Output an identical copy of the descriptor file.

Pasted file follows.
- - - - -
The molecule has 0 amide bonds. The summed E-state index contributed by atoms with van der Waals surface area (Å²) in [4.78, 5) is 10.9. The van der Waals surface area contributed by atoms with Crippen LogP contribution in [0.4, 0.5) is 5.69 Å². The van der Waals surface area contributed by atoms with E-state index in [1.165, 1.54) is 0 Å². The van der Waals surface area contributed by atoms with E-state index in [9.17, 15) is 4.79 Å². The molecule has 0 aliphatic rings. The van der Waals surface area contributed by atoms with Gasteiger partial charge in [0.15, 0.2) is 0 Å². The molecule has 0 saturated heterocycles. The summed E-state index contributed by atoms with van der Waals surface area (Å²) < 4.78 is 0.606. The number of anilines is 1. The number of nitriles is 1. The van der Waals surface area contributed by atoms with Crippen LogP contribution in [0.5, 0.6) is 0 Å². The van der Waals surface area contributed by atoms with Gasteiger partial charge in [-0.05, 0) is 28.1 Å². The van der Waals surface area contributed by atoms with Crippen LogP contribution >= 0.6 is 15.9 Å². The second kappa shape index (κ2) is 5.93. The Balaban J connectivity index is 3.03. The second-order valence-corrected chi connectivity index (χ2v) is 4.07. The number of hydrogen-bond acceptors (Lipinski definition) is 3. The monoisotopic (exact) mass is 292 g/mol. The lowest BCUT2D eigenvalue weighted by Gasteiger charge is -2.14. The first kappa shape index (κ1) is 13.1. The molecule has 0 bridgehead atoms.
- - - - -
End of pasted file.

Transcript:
The molecule has 0 amide bonds. The summed E-state index contributed by atoms with van der Waals surface area (Å²) in [4.78, 5) is 10.9. The van der Waals surface area contributed by atoms with Crippen LogP contribution in [0.4, 0.5) is 5.69 Å². The van der Waals surface area contributed by atoms with E-state index in [1.165, 1.54) is 0 Å². The van der Waals surface area contributed by atoms with E-state index in [9.17, 15) is 4.79 Å². The molecule has 0 aliphatic rings. The van der Waals surface area contributed by atoms with Gasteiger partial charge in [0.15, 0.2) is 0 Å². The molecule has 0 saturated heterocycles. The summed E-state index contributed by atoms with van der Waals surface area (Å²) < 4.78 is 0.606. The number of anilines is 1. The number of nitriles is 1. The van der Waals surface area contributed by atoms with Crippen LogP contribution in [0.5, 0.6) is 0 Å². The van der Waals surface area contributed by atoms with Gasteiger partial charge in [-0.05, 0) is 28.1 Å². The van der Waals surface area contributed by atoms with Crippen LogP contribution >= 0.6 is 15.9 Å². The second kappa shape index (κ2) is 5.93. The Balaban J connectivity index is 3.03. The second-order valence-corrected chi connectivity index (χ2v) is 4.07. The number of hydrogen-bond acceptors (Lipinski definition) is 3. The monoisotopic (exact) mass is 292 g/mol. The lowest BCUT2D eigenvalue weighted by Gasteiger charge is -2.14. The first kappa shape index (κ1) is 13.1. The molecule has 0 bridgehead atoms.